Now Tsarkov says his phones are tapped, so he and his associates — those who haven’t been jailed or fled the country — communicate through more secure methods on the Internet. Many of his allies are under investigation. There are draconian new penalties for staging unauthorized rallies. And the sense of possibility that sent Moscow’s long-quiescent middle class to the streets last year has largely evaporated.
“With the help of repression, the authorities managed to scare people,” Tsarkov said one recent afternoon at a trendy, dimly lighted Moscow cafe where he frequently broke off the conversation to discuss plans for the protest with his allies. “They will be passionate, those who are not afraid.”
With tanks and military jets rehearsing in Moscow in recent days ahead of a Thursday commemoration of the end of World War II, few here doubt that power remains firmly in the hands of the authorities.
Quashing a movement
It was not always so. Protests electrified Russia’s two largest cities, Moscow and St. Petersburg, in December 2011, after frustration with electoral fraud blossomed into broader discontent with corruption and the country’s leadership. Thousands of people, many from the educated middle class, took to the streets for the first time to voice anger.
The culmination came at the end of that month, when tens of thousands packed a long street in Moscow, despite bitterly cold temperatures, to demand fair elections. The protests ranked among the biggest since the fall of communism. For a moment, Russia’s leadership seemed unsettled. Top officials vowed to enact anti-
corruption measures, even as they refused to back down from parliamentary elections widely derided as falsified.
By spring 2012, protests had spread into the provinces as local reform candidates challenged mayors from the Putin-affiliated United Russia party. The efforts achieved mixed success, but it was apparent that the potential for broader discontent existed.
Then came the fateful protest a year ago. Putin was hours away from his presidential inauguration, as he returned to Russia’s top office after term limits forced him to take a break as prime minister for four years. As thousands of protesters crowded into central Bolotnaya Square in Moscow, clashes between police and protesters erupted. Each side blamed the other for the violence. By the end, hundreds of protesters were detained and a new era in the opposition movement had begun.
“Provocations during the action are acts of hooliganism, which must be punished,” Putin spokesman Dmitry Peskov told the Interfax news agency at the time. He said he would have been happy if the police had been harsher and, according to a tweet from Duma deputy Ilya Ponomarev, later told a legislator that “protesters who hurt riot police should have their livers smeared on the asphalt.”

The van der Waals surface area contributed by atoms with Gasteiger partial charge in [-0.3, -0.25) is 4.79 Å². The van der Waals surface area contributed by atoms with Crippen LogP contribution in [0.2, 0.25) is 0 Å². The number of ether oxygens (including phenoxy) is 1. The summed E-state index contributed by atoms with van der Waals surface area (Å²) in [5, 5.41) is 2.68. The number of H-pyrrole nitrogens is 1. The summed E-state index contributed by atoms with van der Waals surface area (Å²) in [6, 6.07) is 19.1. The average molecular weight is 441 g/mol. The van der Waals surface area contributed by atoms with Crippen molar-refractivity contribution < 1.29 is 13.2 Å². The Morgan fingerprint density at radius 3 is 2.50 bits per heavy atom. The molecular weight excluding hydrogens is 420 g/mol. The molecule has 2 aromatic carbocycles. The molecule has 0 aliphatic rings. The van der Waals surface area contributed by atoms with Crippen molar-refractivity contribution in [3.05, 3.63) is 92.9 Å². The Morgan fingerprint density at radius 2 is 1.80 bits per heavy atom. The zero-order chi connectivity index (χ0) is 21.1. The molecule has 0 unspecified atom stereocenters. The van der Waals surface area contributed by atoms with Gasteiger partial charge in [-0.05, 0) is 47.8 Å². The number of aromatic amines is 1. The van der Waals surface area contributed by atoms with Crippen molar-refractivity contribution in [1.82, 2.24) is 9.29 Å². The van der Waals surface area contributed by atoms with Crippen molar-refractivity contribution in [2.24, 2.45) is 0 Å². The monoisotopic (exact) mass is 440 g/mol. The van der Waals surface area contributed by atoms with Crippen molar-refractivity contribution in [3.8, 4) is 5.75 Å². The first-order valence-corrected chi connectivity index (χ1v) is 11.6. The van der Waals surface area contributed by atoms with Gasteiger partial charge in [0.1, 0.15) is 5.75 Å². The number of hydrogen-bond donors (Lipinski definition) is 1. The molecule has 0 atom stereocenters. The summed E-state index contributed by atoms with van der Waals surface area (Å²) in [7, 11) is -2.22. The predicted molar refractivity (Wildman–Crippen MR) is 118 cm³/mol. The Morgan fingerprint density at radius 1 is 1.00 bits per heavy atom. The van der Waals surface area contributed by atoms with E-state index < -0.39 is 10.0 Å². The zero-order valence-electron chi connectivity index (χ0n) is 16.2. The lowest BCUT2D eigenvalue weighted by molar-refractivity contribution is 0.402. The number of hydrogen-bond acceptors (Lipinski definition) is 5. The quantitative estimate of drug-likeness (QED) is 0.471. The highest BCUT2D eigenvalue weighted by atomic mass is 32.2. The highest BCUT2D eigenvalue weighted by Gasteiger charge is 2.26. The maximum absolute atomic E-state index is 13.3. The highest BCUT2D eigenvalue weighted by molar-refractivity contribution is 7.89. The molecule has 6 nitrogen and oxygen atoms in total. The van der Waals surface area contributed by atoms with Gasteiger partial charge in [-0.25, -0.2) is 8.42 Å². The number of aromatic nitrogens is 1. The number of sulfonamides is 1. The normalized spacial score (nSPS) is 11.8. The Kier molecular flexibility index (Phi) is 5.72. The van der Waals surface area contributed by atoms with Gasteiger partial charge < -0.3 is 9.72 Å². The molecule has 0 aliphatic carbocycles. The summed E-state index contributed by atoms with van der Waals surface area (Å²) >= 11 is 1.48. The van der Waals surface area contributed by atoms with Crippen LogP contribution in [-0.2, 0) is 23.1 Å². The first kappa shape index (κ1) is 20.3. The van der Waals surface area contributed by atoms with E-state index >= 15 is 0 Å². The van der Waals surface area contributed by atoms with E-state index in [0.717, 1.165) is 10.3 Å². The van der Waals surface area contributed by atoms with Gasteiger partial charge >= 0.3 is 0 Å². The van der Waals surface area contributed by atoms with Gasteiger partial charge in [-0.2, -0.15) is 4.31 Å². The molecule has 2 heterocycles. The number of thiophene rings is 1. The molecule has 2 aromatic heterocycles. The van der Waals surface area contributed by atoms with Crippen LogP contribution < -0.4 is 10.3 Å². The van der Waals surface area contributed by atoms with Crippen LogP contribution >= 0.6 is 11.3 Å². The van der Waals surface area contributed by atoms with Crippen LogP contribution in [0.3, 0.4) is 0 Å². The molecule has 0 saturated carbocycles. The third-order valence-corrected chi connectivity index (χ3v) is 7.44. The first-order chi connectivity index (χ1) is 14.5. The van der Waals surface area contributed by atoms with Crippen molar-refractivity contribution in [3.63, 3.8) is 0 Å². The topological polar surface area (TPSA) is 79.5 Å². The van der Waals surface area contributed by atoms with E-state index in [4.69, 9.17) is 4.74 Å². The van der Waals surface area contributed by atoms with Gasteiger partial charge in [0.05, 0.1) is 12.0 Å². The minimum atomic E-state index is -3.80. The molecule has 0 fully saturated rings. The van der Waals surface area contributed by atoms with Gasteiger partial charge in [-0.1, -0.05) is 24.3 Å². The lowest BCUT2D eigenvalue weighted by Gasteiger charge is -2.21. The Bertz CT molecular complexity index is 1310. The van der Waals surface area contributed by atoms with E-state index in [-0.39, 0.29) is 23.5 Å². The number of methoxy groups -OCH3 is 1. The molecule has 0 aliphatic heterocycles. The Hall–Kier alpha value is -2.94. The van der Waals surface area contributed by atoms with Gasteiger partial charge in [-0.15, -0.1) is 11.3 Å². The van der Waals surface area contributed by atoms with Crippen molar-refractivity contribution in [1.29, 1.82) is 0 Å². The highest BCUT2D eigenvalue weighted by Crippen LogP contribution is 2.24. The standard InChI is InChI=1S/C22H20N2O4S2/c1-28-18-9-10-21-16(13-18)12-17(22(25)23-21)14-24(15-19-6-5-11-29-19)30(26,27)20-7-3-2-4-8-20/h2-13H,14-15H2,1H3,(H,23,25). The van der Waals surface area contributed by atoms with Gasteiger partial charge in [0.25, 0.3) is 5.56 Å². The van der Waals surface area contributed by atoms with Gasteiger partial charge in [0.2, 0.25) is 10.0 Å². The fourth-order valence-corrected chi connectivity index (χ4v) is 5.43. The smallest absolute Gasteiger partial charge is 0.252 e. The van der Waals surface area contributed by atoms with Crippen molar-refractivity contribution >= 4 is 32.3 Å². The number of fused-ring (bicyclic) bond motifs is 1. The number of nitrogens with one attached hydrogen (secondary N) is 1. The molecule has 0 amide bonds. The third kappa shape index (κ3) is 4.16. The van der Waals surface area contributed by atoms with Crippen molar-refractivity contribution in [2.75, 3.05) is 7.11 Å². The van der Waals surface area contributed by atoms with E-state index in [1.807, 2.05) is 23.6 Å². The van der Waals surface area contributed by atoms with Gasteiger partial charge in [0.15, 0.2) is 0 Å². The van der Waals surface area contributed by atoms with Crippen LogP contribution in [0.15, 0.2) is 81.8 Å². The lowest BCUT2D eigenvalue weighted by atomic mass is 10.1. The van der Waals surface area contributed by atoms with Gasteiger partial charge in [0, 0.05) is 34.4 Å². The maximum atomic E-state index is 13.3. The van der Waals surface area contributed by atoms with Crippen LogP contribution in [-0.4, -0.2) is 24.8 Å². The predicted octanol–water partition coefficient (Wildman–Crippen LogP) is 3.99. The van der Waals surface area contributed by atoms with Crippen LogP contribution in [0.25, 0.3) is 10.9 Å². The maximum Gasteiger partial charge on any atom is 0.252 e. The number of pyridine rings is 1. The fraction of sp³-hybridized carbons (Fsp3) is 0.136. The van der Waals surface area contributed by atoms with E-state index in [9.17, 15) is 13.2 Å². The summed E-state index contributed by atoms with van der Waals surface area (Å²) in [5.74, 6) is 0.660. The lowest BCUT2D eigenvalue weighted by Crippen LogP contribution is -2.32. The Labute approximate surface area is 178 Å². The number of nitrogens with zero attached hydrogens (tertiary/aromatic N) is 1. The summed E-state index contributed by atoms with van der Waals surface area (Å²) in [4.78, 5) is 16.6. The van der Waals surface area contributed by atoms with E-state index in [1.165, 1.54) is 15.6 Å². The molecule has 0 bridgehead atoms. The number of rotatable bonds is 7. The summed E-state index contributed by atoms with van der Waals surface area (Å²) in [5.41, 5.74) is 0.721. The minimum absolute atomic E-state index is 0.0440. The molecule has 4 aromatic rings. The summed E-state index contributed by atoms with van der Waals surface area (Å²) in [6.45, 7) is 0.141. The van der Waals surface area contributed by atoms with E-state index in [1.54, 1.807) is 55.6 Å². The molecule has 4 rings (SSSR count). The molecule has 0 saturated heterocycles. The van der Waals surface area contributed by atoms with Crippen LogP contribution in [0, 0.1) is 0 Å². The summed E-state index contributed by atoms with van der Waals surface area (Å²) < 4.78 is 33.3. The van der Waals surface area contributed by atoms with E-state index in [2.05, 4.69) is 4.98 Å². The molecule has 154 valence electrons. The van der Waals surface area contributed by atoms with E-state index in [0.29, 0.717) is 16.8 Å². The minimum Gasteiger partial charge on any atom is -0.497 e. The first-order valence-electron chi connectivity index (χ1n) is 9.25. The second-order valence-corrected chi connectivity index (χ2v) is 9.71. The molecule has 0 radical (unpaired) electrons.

The protest was followed in the weeks and months afterward by a series of actions that put a chill on opposition activity. Sweeping new legislation set penalties for unauthorized protests at up to $9,000. Seventeen protesters were prosecuted for purportedly attacking police officers at the May 6 protest; one was sentenced to 4 1
2 years in jail, and many others remain in custody.
Little political change
Anti-Americanism, too, brought back Cold War memories as Putin and his associates accused the United States of having a hand in the protests. The activities of institutions funded by the U.S. government, such as the U.S. Agency for International Development, were restricted. Then USAID was abruptly kicked out of the country. Opposition leaders were targeted for any association with foreigners.
And, perhaps most significantly, authorities brought embezzlement charges against opposition leader and blogger Alexei Navalny, who has declared his presidential ambitions and is seen by many analysts as the one opposition figure most likely to be able to unite the anti-Putin movement’s often-fragmented groups. Navalny denies that he embezzled $500,000 from a timber company, and he says the charges are politically motivated. He faces up to 10 years in prison and says he expects to be convicted. The trial started last month.
Even a Romeo-and-Juliet romance between two night-and-day opposition leaders abruptly ended this year. The very public relationship between leftist street activist Ilya Yashin and Russian TV personality Ksenia Sobchak, frequently described as the country’s Paris Hilton, was for many a symbol of mainstream Russia’s embrace of the protest movement. But in February, Sobchak announced that she had married an actor, not Yashin. Her role in subsequent opposition activity has been subdued.
The problem, analysts said, has been translating street-level energy into actual political change.
“We see a desert of opposition strength in terms of leaders, in terms of platforms,” said Georgy Bovt, a columnist and political analyst. “They appeared almost incapable of developing almost any coherent platform that could attract any significant number of people.”
A small opposition rally held in Moscow on Sunday only served to reinforce the disunity within the protest movement, with some leaders saying that the event only sapped energy from the demonstration planned for Monday. But they acknowledged the frustrations of the past year.
“People got a little disappointed when they saw after these big events that nothing was happening,” said Tsarkov, the protest organizer. “They came out, they protested, and no one listened to them. So, now, they do not know what to do.”